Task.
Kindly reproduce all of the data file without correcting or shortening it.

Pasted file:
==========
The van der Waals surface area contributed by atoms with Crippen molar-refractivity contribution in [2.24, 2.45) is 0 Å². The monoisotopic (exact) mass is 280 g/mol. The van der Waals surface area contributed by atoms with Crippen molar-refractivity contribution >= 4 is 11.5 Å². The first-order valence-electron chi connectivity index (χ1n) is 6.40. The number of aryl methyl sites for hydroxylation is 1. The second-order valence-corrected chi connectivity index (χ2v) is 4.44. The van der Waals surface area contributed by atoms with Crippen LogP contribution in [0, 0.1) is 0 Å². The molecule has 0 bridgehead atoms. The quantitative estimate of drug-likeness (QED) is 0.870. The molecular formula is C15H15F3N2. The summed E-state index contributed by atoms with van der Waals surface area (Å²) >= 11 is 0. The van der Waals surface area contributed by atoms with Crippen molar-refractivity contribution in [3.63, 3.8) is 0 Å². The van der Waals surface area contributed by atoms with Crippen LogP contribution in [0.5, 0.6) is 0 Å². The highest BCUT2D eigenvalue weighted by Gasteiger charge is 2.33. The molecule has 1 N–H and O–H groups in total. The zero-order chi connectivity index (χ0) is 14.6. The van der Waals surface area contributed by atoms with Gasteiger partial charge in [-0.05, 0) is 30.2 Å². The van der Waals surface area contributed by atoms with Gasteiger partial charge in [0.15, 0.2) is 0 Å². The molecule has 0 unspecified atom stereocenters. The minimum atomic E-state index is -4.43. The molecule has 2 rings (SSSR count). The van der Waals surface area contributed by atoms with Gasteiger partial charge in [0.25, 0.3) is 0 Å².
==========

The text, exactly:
The van der Waals surface area contributed by atoms with Crippen molar-refractivity contribution in [2.24, 2.45) is 0 Å². The monoisotopic (exact) mass is 280 g/mol. The van der Waals surface area contributed by atoms with Crippen molar-refractivity contribution >= 4 is 11.5 Å². The first-order valence-electron chi connectivity index (χ1n) is 6.40. The number of aryl methyl sites for hydroxylation is 1. The second-order valence-corrected chi connectivity index (χ2v) is 4.44. The van der Waals surface area contributed by atoms with Crippen LogP contribution in [0, 0.1) is 0 Å². The molecule has 0 bridgehead atoms. The quantitative estimate of drug-likeness (QED) is 0.870. The molecular formula is C15H15F3N2. The summed E-state index contributed by atoms with van der Waals surface area (Å²) >= 11 is 0. The van der Waals surface area contributed by atoms with Crippen molar-refractivity contribution in [3.63, 3.8) is 0 Å². The van der Waals surface area contributed by atoms with Crippen LogP contribution in [0.5, 0.6) is 0 Å². The highest BCUT2D eigenvalue weighted by Gasteiger charge is 2.33. The molecule has 1 N–H and O–H groups in total. The zero-order chi connectivity index (χ0) is 14.6. The van der Waals surface area contributed by atoms with Gasteiger partial charge in [-0.05, 0) is 30.2 Å². The van der Waals surface area contributed by atoms with Gasteiger partial charge in [0.15, 0.2) is 0 Å². The molecule has 0 unspecified atom stereocenters. The minimum atomic E-state index is -4.43. The molecule has 2 rings (SSSR count). The van der Waals surface area contributed by atoms with Gasteiger partial charge in [0.25, 0.3) is 0 Å².